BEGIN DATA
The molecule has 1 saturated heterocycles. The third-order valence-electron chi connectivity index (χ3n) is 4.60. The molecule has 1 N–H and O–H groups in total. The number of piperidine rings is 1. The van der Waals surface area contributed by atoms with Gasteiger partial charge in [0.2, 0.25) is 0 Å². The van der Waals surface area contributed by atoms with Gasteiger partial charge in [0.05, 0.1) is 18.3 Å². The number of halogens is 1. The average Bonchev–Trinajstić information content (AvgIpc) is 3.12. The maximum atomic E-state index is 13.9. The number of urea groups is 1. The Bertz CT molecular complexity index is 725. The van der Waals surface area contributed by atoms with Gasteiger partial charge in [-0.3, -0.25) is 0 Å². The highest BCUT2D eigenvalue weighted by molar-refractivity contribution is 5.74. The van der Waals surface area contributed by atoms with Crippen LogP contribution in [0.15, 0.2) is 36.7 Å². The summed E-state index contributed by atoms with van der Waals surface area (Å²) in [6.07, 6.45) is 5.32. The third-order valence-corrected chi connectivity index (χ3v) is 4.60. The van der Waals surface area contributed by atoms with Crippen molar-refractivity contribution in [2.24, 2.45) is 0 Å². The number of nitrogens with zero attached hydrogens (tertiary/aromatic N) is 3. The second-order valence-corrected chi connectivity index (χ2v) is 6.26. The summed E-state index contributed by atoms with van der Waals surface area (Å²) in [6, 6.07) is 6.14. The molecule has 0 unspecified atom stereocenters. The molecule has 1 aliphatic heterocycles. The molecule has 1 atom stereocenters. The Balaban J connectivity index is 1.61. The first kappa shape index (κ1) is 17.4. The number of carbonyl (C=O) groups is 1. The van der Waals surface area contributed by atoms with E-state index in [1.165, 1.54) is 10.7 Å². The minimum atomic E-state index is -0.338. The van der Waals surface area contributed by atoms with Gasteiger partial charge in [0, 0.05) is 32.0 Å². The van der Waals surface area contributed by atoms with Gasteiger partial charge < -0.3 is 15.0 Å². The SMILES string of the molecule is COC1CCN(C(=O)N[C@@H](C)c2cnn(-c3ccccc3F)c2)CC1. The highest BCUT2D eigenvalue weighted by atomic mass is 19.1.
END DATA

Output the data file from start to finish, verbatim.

The molecule has 1 saturated heterocycles. The third-order valence-electron chi connectivity index (χ3n) is 4.60. The molecule has 1 N–H and O–H groups in total. The number of piperidine rings is 1. The van der Waals surface area contributed by atoms with Gasteiger partial charge in [0.2, 0.25) is 0 Å². The van der Waals surface area contributed by atoms with Gasteiger partial charge in [0.05, 0.1) is 18.3 Å². The number of halogens is 1. The average Bonchev–Trinajstić information content (AvgIpc) is 3.12. The maximum atomic E-state index is 13.9. The number of urea groups is 1. The Bertz CT molecular complexity index is 725. The van der Waals surface area contributed by atoms with Gasteiger partial charge in [-0.3, -0.25) is 0 Å². The highest BCUT2D eigenvalue weighted by molar-refractivity contribution is 5.74. The van der Waals surface area contributed by atoms with Crippen LogP contribution in [0.15, 0.2) is 36.7 Å². The summed E-state index contributed by atoms with van der Waals surface area (Å²) in [6.07, 6.45) is 5.32. The third-order valence-corrected chi connectivity index (χ3v) is 4.60. The van der Waals surface area contributed by atoms with Crippen molar-refractivity contribution in [2.24, 2.45) is 0 Å². The number of nitrogens with zero attached hydrogens (tertiary/aromatic N) is 3. The second-order valence-corrected chi connectivity index (χ2v) is 6.26. The summed E-state index contributed by atoms with van der Waals surface area (Å²) in [6, 6.07) is 6.14. The molecule has 0 unspecified atom stereocenters. The molecule has 1 aliphatic heterocycles. The molecule has 1 atom stereocenters. The Balaban J connectivity index is 1.61. The first kappa shape index (κ1) is 17.4. The number of carbonyl (C=O) groups is 1. The van der Waals surface area contributed by atoms with E-state index in [1.165, 1.54) is 10.7 Å². The minimum atomic E-state index is -0.338. The van der Waals surface area contributed by atoms with Gasteiger partial charge in [0, 0.05) is 32.0 Å². The van der Waals surface area contributed by atoms with Gasteiger partial charge < -0.3 is 15.0 Å². The SMILES string of the molecule is COC1CCN(C(=O)N[C@@H](C)c2cnn(-c3ccccc3F)c2)CC1. The highest BCUT2D eigenvalue weighted by atomic mass is 19.1.